Article  Google Scholar 

  11. 11

    Finks JF, Osborne NH, Birkmeyer JD . Trends in hospital volume and operative mortality for high-risk surgery. N Engl J Med 2011; 364 (22): 2128–2137.

    CAS  Article  Google Scholar 

  12. 12

    Bach PB, Cramer LD, Schrag D, Downey RJ, Gelfand SE, Begg CB . The influence of hospital volume on survival after resection for lung cancer. N Engl J Med 2001; 345 (3): 181–188.

    CAS  Article  Google Scholar 

  13. 13

    Clapp MA, Melamed A, Robinson JN, Shah N, Little SE . Obstetrician volume as a potentially modifiable risk factor for cesarean delivery. Obstet Gynecol 2014; 124 (4): 697–703.

    Article  Google Scholar 

  14. 14

    Sebastião YV, Womack L, Vamos CA, Louis JM, Olaoye F, Caragan T et al. Hospital variation in cesarean delivery rates: contribution of individual and hospital factors in Florida. Am J Obstet Gynecol 2016; 214 (1): 123.e1–123.e18.

    Article  Google Scholar 

  15. 15

    Coonrod DV, Drachman D, Hobson P, Manriquez M . Nulliparous term singleton vertex cesarean delivery rates: institutional and individual level predictors. Am J Obstet Gynecol 2008; 198: 694.e1–11 discussion 694.e11.

    Article  Google Scholar 

  16. 16

    Kozhimannil KB, Hung P, Prasad S, Casey M, McClellan M, Moscovice IS . Birth volume and the quality of obstetric care in rural hospitals. J Rural Health 2014; 30 (4): 335–343.

    Article  Google Scholar 

  17. 17

    Agency for Healthcare Research and QualityHealthcare Cost and Utilization Project: Nationwide Readmissions Database (cited 22 November 2016). Available at https://www.hcup-us.ahrq.gov/db/nation/nrd/nrddbdocumentation.jsp. (accessed 2016).

  18. 18

    Kuklina EV, Whiteman MK, Hillis SD, Jamieson DJ, Meikle SF, Posner SF et al. An enhanced method for identifying obstetric deliveries: implications for estimating maternal morbidity. Matern Child Health J 2008; 12 (4): 469–477.

    Article  Google Scholar 

  19. 19

    Kozhimannil KB, Law MR, Virnig BA . Cesarean delivery rates vary tenfold among US hospitals; reducing variation may address quality and cost issues. Health Aff Proj Hope 2013; 32 (3): 527–535.

    Article  Google Scholar 

  20. 20

    Little SE, Orav EJ, Robinson JN, Caughey AB, Jha AK . The relationship between variations in cesarean delivery and regional health care use in the United States. Am J Obstet Gynecol 2016; 214 (6): 735.e18.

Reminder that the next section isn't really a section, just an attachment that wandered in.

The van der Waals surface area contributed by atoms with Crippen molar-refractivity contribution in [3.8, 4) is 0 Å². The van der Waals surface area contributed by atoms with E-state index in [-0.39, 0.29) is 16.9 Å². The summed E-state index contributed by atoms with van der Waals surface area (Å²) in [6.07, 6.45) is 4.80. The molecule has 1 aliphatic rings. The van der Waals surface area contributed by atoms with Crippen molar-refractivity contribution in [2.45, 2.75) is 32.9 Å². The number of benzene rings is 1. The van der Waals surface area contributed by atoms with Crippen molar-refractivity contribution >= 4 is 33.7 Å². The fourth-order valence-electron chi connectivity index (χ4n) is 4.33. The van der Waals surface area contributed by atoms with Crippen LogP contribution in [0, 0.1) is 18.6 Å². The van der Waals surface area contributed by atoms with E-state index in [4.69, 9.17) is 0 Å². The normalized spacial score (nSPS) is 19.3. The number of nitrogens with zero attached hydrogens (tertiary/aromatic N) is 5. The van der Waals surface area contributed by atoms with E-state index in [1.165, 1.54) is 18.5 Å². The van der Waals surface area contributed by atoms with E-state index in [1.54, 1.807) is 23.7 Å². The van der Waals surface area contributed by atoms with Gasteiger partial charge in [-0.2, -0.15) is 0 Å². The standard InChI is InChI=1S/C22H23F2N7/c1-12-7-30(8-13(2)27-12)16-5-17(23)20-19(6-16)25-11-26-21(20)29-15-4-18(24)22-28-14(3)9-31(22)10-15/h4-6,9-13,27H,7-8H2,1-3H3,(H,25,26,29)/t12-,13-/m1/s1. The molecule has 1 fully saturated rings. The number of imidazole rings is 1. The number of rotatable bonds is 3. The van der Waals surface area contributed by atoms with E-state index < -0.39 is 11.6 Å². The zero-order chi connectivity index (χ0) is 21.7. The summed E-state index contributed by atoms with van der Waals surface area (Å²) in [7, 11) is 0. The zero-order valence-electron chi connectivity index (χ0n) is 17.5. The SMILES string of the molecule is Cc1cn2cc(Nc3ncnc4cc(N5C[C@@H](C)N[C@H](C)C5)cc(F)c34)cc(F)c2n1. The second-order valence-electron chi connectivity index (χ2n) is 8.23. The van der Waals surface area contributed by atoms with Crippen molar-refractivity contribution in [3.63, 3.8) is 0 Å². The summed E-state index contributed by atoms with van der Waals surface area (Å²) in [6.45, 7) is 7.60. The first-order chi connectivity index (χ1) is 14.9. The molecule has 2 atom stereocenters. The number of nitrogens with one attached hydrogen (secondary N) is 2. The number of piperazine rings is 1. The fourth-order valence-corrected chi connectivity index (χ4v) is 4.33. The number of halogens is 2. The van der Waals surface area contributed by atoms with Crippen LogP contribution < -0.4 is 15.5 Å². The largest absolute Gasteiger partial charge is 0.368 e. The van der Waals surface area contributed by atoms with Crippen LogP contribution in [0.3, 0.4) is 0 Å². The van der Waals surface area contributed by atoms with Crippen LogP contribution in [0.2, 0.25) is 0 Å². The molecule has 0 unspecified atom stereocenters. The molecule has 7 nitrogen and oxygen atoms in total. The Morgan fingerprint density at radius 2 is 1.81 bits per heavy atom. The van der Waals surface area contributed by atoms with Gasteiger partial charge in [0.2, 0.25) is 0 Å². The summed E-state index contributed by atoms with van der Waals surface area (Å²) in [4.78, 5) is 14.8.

Article  Google Scholar 

  21. 21

    Clapp MA, Little SE, Zheng J, Robinson JN . A multi-state analysis of postpartum readmissions in the United States. Am J Obstet Gynecol 2016; 215 (1): 113.e1–113.e10.

    Article  Google Scholar 

  22. 22

    Agency for Healthcare Research and Quality. HCUP-US NIS Overview (cited 18 January 2017). Available at https://www.hcup-us.ahrq.gov/nisoverview.jsp.

  23. 23

    US Department of Health and Human ServicesBirths: Final Data for 2013 (cited 2017 Jan 18), vol 64, no 1. Available at https://www.cdc.gov/nchs/data/nvsr/nvsr64/nvsr64_01.pdf. (accessed January 2015) p 65.

Download references

Acknowledgements

We acknowledge the AHRQ’s HCUP Data Partners that contributed data to the Nationwide Readmissions Database: Alaska, Arizona, Arkansas, California, Colorado, Connecticut, District of Columbia, Florida, Georgia, Hawaii, Illinois, Indiana, Iowa, Kansas, Kentucky, Louisiana, Maine, Maryland, Massachusetts, Michigan, Minnesota, Mississippi, Missouri, Montana, Nebraska, Nevada, New Hampshire, New Jersey, New Mexico, New York, North Carolina, North Dakota, Ohio, Oklahoma, Oregon, Pennsylvania, Rhode Island, South Carolina, South Dakota, Tennessee, Texas, Utah, Vermont, Virginia, Washington, West Virginia, Wisconsin and Wyoming.

Author information

Affiliations

Authors

Corresponding author

Correspondence to M A Clapp.

Ethics declarations

Competing interests

The authors declare no conflict of interest.

Rights and permissions

Reprints and Permissions

About this article

Verify currency and authenticity via CrossMark

Cite this article

Clapp, M., James, K., Melamed, A. et al. Hospital volume and cesarean delivery among low-risk women in a nationwide sample. J Perinatol 38, 127–131 (2018). https://doi.org/10.1038/jp.2017.173

Download citation

Search

Quick links